The prospects for the other two opposition parties dimmed greatly despite earlier polling which demonstrated the very definition of "parking their vote". After dislodging the volatile Rana Bokhari as Liberal leader, Dougald Lamont didn't move the dial beyond a .08% increase in electoral support in a disappointing result. He, Dr. Jon Gerrard in River Heights, and Cindy Lamoureaux (relocated to Tyndal Park), return to Broadway but the Libs fell short of official Party status.
Premier Pallister assured Audrey Gordon her
slim margin of victory in Southdale didn't bother him
Lamont waffled to the left with scads of climate change pronouncements trying to stem leakage to the Green Party, and made spending promises that even made socialists blush. In the process attracted only 5005 more votes and failed to hold a 4th seat and retain party status.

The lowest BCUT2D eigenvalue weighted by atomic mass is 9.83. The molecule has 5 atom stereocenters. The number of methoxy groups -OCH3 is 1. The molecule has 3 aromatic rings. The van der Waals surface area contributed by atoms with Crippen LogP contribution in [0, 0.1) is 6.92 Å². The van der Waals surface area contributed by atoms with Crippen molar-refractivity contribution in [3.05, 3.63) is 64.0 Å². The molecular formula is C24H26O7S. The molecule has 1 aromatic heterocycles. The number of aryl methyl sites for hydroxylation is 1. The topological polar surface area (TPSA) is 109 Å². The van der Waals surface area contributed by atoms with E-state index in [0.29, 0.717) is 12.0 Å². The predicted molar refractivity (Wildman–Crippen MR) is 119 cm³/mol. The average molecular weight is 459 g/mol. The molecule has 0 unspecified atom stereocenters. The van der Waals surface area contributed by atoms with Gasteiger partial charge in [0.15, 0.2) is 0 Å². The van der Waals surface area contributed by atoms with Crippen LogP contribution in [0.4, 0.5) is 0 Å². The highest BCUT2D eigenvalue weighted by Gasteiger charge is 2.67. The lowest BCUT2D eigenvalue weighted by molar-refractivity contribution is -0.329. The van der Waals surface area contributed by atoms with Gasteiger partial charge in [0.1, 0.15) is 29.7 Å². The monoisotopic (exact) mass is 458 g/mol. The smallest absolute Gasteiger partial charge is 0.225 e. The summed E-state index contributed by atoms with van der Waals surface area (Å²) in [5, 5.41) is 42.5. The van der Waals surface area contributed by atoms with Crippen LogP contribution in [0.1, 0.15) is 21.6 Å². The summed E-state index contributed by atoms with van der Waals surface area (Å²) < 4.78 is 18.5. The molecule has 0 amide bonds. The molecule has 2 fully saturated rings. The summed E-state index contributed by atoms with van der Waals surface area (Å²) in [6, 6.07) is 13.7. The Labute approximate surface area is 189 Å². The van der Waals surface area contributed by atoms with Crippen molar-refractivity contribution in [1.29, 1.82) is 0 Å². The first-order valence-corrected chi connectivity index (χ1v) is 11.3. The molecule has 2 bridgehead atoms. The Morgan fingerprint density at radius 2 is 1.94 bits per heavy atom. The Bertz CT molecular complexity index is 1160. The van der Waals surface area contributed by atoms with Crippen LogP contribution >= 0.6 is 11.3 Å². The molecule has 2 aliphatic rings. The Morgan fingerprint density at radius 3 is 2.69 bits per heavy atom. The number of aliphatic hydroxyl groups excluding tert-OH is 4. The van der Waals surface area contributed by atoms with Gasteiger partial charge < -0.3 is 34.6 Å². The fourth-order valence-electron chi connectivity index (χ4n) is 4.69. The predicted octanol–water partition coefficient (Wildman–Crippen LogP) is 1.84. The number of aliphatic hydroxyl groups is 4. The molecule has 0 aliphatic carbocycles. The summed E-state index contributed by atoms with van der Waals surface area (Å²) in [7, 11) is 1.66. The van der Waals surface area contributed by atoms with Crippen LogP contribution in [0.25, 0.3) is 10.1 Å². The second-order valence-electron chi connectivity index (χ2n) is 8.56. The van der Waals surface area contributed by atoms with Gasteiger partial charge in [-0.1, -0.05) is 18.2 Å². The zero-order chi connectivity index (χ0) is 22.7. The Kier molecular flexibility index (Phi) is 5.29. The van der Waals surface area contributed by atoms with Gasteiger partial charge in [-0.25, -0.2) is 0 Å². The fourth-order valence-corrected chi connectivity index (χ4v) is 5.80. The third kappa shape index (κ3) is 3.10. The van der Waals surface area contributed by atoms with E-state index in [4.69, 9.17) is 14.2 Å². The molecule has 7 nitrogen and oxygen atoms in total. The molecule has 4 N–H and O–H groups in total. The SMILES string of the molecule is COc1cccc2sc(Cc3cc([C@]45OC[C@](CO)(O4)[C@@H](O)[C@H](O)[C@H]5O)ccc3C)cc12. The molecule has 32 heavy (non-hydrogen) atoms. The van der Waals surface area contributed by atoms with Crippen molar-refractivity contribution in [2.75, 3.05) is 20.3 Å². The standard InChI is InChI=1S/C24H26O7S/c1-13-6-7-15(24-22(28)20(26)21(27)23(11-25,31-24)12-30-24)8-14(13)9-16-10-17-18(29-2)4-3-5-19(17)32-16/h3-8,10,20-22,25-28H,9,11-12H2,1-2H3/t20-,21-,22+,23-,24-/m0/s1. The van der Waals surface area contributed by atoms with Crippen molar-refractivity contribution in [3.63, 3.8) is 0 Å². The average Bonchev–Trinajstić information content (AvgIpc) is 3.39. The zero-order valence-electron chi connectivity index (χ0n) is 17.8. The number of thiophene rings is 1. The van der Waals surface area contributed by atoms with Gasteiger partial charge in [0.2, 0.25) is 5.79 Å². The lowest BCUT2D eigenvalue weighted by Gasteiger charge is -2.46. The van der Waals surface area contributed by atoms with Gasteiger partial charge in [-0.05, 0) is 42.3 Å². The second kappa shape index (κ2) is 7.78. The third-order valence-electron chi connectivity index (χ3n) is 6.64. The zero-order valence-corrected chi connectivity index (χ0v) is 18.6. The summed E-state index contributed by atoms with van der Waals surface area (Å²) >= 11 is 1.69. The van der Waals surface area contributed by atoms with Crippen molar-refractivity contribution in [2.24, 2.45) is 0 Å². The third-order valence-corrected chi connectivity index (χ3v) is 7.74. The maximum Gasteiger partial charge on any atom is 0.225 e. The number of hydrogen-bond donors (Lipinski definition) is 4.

The scant economic policy didn't chip into Tory support, and the ground game simply didn't materialize. I suspect the Trudeau government's scandals made even considering a checkmark beside a candidate labeled Liberal a no-go for more than a few voters. 

As for the Manitoba Green Party, support for leader James Beddome in Fort Rouge was tripled by Kinew, and the Party failed to close a 392 vote gap in Wolseley and saw it grow to 917, and out of reach, for David Nickarz. The Green wave is D-O-A here, and in his speech Kinew already promoted that progressive left is spelled N-D-P in this province. It's too bad because voters need more candidates with more new ideas, not less.